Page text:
“The Shining” might be an appropriate name for this psalm. In the movie The Shining, based on the Stephen King novel of the same name, Jack Nicholson gradually becomes influenced by a supernatural presence, descends into madness, and attempts to kill his family. I am not sure what led King to call his book The Shining, but he could not have been more wrong. When the Christian experiences the shining of God’s face, he actually turns from madness to soundness of mind. The result of such a restoration is the wellbeing of others.
Leupold helpfully comments, “So potent is God’s good pleasure that, as soon as it becomes operative, deliverance sets in. Thus a nation, sadly beset by adversity, is taught to pray by this psalm.”5
We can therefore conclude from this thrice repeated chorus that, when God’s grants us repentance, we can expect to be saved, not necessarily from our circumstances, but from our condition as we are restored to communion with Him. And when you think about it, communion with God is a far better treasure than even great circumstances without Him.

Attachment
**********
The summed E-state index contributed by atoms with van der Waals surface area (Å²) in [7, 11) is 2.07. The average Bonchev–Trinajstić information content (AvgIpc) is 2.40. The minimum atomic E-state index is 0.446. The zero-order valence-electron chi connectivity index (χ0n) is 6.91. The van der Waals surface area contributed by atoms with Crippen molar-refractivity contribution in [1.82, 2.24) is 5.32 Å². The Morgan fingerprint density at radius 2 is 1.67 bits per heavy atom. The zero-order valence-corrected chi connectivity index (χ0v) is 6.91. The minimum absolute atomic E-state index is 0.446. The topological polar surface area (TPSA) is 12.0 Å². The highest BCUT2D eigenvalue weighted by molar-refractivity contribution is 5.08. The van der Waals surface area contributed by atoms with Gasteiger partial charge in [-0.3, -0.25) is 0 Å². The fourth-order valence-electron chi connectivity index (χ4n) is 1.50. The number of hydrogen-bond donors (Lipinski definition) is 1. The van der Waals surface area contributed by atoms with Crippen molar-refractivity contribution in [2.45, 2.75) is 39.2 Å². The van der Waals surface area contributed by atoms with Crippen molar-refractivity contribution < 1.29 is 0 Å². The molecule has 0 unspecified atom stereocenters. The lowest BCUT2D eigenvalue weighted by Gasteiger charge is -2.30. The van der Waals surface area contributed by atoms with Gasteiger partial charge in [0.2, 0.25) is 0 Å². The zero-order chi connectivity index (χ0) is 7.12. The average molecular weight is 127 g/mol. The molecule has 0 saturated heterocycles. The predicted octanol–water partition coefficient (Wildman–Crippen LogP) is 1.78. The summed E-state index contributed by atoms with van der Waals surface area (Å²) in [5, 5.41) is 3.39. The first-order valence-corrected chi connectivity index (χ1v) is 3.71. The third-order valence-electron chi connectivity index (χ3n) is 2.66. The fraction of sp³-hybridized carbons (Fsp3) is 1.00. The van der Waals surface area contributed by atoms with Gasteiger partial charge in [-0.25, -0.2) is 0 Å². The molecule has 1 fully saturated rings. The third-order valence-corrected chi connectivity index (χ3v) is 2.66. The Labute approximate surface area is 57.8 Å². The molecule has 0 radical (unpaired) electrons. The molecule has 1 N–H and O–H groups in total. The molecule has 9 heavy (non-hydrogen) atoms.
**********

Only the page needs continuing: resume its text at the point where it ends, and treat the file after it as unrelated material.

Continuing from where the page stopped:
It should be acknowledged that the prayer of Psalm 80 was not answered, at least for those of the northern kingdom. The Assyrians did invade, the Israelites were carried away captive, and the kingdom did cease to exist. God did not turn to them for, in fact, they did not turn to God.
We need to reckon with the reality that godly people can pray, but if those who claim to belong to the Lord will not repent then no restoration will take place. But, ironically, such an understanding should in fact motivate us to continue to pray—not for our circumstance but rather for our condition. We must pray for God to grant repentance.
We must pray for God to so work amongst His flock that His sheep will hear His voice and follow.
If God will hear us, we must pray so as to be heard. We must acknowledge Him as our sovereign Shepherd and we as His stubborn sheep, and seek repentance to become submissive sheep.